Poet Shane McCrae was born in Portland, Oregon, and grew up mostly in Texas and California. “I failed every class from sixth grade up,” he once said, but the poetry of Sylvia Plath smote him one afternoon he remembers perfectly, when he was a teenager, Oct. 25, 1990. He has been writing since, both dropping out of high school and earning a law degree from Harvard University along the way.
In between, McCrae picked up his G.E.D., attended Chemeketa Community College, graduated from Linfield College in McMinnville, Oregon, then earned both an M.A. and an M.F.A. from The University of Iowa. He was the first in his family to graduate from college.
His fifth collection of poetry, In the Language of My Captor, is a book about freedom told through stories of captivity. In its three sections, the reader finds prose memoir and poems in historical persona, including the voice of Jim Limber, the mixed-race son whom Jefferson Davis adopted during the last year of the Civil War. McCrae is interested in the connections between racism and love.
“These voices worm their way inside your head; deceptively simple language layers complexity upon complexity until we are snared in the same socialized racial webbing as the African exhibited at the zoo or the Jim Crow universe that Banjo Yes has learned to survive in (‘You can be free//Or you can live’),” writes Anisfield-Wolf Juror Rita Dove. “As uncomfortable and, yes, sad as it makes me, I am profoundly grateful that Shane McCrae wrote it.”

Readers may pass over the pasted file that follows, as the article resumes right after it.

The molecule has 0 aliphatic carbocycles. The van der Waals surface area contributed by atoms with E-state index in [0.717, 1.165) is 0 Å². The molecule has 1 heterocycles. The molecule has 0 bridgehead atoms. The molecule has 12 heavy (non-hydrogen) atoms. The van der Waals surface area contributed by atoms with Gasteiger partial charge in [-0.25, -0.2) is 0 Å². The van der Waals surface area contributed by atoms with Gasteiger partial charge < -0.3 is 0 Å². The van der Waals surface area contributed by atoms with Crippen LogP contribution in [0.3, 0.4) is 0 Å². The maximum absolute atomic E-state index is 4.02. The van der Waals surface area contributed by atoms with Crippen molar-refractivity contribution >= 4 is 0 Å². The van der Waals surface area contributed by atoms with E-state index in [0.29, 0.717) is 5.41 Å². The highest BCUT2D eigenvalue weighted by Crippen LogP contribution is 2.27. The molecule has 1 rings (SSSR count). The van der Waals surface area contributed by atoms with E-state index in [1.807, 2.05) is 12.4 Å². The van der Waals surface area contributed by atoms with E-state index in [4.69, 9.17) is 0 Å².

Joyce Carol Oates, who serves on the jury with Dove, calls the book “powerful, unflinching, ingenious in plumbing the depths of the past in search of meaning that endures and prevails.”
In the Language of My Captor was also a finalist for the National Book Award. McCrae wrote it while teaching creative writing at Oberlin College in Ohio. In the fall of 2017, he accepted a position on the faculty of Columbia University in New York.
When McCrae’s first poetry collection, Mule, was published, he gave an interview to the Cleveland State University Poetry Center. “Each person is a world,” McCrae said, “and I know people are changed individually by poems, and then they take their changed selves out into the world, and consequentially that initial change ripples outward.”
Known for addressing thorny topics in lines that are “cool, easygoing and deep,” as one critic put it, McCrae pays exquisite attention to meter, punctuation and line breaks. He told the Public Broadcasting System, “I concentrate on the logic of the poem itself as a thing, rather than the message of what the poem is doing.”
Working in this vein, McCrae won a Whiting Award in poetry and a fellowship from the National Endowment for the Arts. “For me, writing into history is a way to grapple with the terrifying certainty of the present,” the poet said in a 2013 conversation hosted by PEN America. “That is, the more one studies and writes with history, the more often one discovers that apparently large and important human developments — a lot of things most people would call ‘progress’— are superficial.”
McCrae lives in Manhattan with his wife Melissa and their daughter Eden, who is seven. He has a son, Nicholas, 14, who lives in Sherman, Texas, and a daughter, Sylvia Teeters-McCrae, 23, who lives in Portland. She was named for Sylvia Plath.